The ongoing lesson of Us and Them

Once upon a time, I went to volleyball camp.

This may come as a surprise, since most of you know me well enough to know that I am not athletic. That is true! And it was also true in the summer of 2000, when I was the one super weird kid at volleyball camp who had never actually played volleyball before.

A little backstory: I had finally convinced my Dad to let me go to public school. He had been homeschooling me since 5th grade, and before that, I went to a private Christian elementary school. Now that I was officially going to public school for high school, my mom had two conditions:

1. I had to sign up for a theater class (el oh el).
2. I had to play a sport.

In retrospect, these were incredibly thoughtful prerequisites. She wanted me to make friends, and knew the fastest way was through forced participation. Theater was an easy solve—I could take a class as an elective my first semester. The sport was a little more challenging.

My accessible fall sport options were: cross country (nope), soccer (my parents made me quit when I was eight because I was that bad), field hockey (running with a stick), and volleyball. I picked volleyball, and my parents were kind enough to send me to a week-long camp so I wouldn’t make a complete fool of myself at tryouts.

At this point, my camp memories are mostly just blurred visions of people yelling GOT IT! But there was one lunch break I’ve never forgotten.

Two girls at volleyball camp were in my school district. They were both younger, heading into 8th grade while I was going into 9th, and they were determined to teach me everything I’d need to know to survive at Burnt Hills.

This knowledge base boiled down to a simple principle: Us and Them.

Us, they explained, was the group I wanted to be in. Us was the group they were in. Them was the group I did not want to be associated with, because it would lead to a lifetime of social despair.

“How do I tell who’s who?” I asked.

“You’ll know,” they said.

Seeing that I very much did not know, they tried to explain. If you were an Us, you probably played sports, had lots of friends, and went to parties. If you were a Them, you were the opposite.

I responded with a blank smile, made an excuse to leave, and went back to practice early. I might not have known much about the world—not who Mariah Carey was, not the basic principles of science—but I knew that sorting people into groups of who was acceptable and who was not was 100% crazy.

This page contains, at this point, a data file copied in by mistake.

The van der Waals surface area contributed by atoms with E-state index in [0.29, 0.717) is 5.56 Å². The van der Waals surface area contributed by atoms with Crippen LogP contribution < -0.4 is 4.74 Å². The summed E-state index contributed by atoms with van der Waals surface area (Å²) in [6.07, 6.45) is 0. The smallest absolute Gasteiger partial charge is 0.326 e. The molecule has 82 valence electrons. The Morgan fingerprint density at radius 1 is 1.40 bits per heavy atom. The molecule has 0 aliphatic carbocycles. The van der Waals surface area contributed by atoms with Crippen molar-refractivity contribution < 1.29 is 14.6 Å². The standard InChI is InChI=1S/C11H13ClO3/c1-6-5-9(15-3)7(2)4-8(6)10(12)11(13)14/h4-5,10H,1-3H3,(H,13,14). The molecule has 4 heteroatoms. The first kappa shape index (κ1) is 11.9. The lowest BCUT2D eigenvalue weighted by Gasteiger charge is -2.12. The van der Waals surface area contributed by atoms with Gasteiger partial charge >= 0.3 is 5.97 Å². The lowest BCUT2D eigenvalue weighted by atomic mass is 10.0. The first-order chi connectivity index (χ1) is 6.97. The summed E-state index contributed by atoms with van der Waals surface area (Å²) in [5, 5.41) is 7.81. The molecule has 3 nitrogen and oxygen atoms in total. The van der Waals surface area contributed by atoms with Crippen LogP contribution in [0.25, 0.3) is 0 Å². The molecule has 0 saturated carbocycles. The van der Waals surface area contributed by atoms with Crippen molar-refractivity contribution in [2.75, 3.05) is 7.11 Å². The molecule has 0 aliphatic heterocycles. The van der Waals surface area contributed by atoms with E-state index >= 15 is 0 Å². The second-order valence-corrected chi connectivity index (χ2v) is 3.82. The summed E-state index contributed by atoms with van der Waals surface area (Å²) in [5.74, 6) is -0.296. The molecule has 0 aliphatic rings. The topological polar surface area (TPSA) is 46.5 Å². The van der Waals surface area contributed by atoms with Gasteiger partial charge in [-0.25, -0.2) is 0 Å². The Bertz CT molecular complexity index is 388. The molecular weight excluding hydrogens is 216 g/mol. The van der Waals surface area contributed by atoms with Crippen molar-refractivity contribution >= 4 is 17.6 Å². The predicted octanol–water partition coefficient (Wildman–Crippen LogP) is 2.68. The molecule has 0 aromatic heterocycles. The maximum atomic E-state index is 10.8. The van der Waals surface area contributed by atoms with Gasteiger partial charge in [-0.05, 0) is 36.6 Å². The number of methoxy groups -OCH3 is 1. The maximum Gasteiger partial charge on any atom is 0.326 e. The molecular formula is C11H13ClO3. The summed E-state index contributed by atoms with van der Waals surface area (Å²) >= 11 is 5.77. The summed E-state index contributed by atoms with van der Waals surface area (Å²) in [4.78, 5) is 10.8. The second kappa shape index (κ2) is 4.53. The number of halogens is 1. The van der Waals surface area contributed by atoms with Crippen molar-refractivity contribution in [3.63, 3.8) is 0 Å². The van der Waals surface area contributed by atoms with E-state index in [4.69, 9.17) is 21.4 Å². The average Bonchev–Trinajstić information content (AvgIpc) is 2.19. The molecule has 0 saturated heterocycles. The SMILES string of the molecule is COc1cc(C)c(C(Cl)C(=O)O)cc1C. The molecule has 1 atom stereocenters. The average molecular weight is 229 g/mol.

A few weeks later, I started public school. I made friends on both sides of the aisle. I quit volleyball (this was to everyone’s benefit). And I continued to roll my eyes at the absurdity of Us and Them.

We’re all rolling our eyes, right? Everyone who has experienced popularity culture (so, everyone) knows that this system exists, and that it’s absurd.

But what about other Us’s and Them’s?

This is where things get a little dicey.

As a teenager, I could instantly spot the pitfalls of a Popular Us and a Loser Them, but I continued to accept an Us and Them theology, where there was one extremely specific Us and a much broader Them.

Was that ok?

Unknowingly, I had also grown to accept an Us and Them worldview, with my American way of life at the center of a skewed solar system.

What about that?

Right now, two decades later, I’ve noticed that I’m participating in a new Us and Them. I’m part of the Us that is taking the pandemic seriously, fighting for equality and justice, and counting down the hours until Trump is out of office.

This side feels right to me to my core. However.

Whenever I’m sure that I’m right and someone else is wrong, it would stand to reason that I’m probably missing something. Because nothing is ever as simple as Us and Them.

So now, I’m asking a whole lot of questions.

  • Is an Us and Them system ever justified?
  • How do I remain in genuine, healthy relationships with people who have different convictions than I do?
  • Where, and how, does love come in—particularly when I feel strongly that someone’s beliefs are harmful, and they likely feel the same way about mine?
  • Why, in the Us and Them systems I can identify in my own life, do I usually end up in the Us category?
  • How has it been 20 years since I started high school?

As always, I’m not here to provide answers. My brain, and perhaps yours, feels like it’s spent the past few weeks doing donuts in an empty parking lot. But I do think asking questions is as good a starting place as any—even (and maybe especially) when the answers ebb and flow over the course of many years.

Maaaaaany years. Good grief. My AARP card should be arriving any day now.

Good Things

This episode of Sounds Good was timely and helpful: How to Combat Your Media Echo Chamber.

I love Ann Handley’s newsletter, and particularly loved her thoughts on what to do when our first drafts don’t look like the finished products we had in mind.

I don’t want to love the new Magnolia Table show on Discovery+, but I really, really do.

Robert (Bobby) Tonyan wrote an article for The Players’ Tribune, and it is beautiful.

100 Cookies was (and still is!) on sale for $10 on Amazon last week, so I broke my rule about not buying books on Amazon and purchased it. The world might be crumbling, but there will be baked goods.

In other food news: Samin Nosrat’s Butternut Squash and Green Curry soup has become a winter staple. It’s even better when served with focaccia.

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